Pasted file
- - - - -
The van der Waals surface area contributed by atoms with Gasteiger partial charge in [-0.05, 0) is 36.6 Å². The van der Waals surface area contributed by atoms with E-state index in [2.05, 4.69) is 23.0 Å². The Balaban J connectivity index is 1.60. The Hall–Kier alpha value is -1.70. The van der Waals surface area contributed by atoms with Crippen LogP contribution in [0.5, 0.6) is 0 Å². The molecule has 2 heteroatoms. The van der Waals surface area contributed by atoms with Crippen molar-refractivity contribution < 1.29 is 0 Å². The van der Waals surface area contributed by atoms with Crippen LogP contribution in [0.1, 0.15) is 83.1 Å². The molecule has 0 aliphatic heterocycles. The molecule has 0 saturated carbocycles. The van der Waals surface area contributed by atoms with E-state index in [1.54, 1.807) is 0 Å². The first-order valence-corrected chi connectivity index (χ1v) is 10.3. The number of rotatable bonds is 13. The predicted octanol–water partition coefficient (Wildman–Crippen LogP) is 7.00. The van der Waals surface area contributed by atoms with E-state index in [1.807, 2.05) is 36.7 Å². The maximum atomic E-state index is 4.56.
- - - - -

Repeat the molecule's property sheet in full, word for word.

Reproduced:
The van der Waals surface area contributed by atoms with Gasteiger partial charge in [-0.05, 0) is 36.6 Å². The van der Waals surface area contributed by atoms with E-state index in [2.05, 4.69) is 23.0 Å². The Balaban J connectivity index is 1.60. The Hall–Kier alpha value is -1.70. The van der Waals surface area contributed by atoms with Crippen LogP contribution in [0.5, 0.6) is 0 Å². The molecule has 2 heteroatoms. The van der Waals surface area contributed by atoms with Crippen molar-refractivity contribution < 1.29 is 0 Å². The van der Waals surface area contributed by atoms with Crippen LogP contribution in [0.1, 0.15) is 83.1 Å². The molecule has 0 aliphatic heterocycles. The molecule has 0 saturated carbocycles. The van der Waals surface area contributed by atoms with E-state index in [1.54, 1.807) is 0 Å². The first-order valence-corrected chi connectivity index (χ1v) is 10.3. The number of rotatable bonds is 13. The predicted octanol–water partition coefficient (Wildman–Crippen LogP) is 7.00. The van der Waals surface area contributed by atoms with E-state index in [1.807, 2.05) is 36.7 Å². The maximum atomic E-state index is 4.56.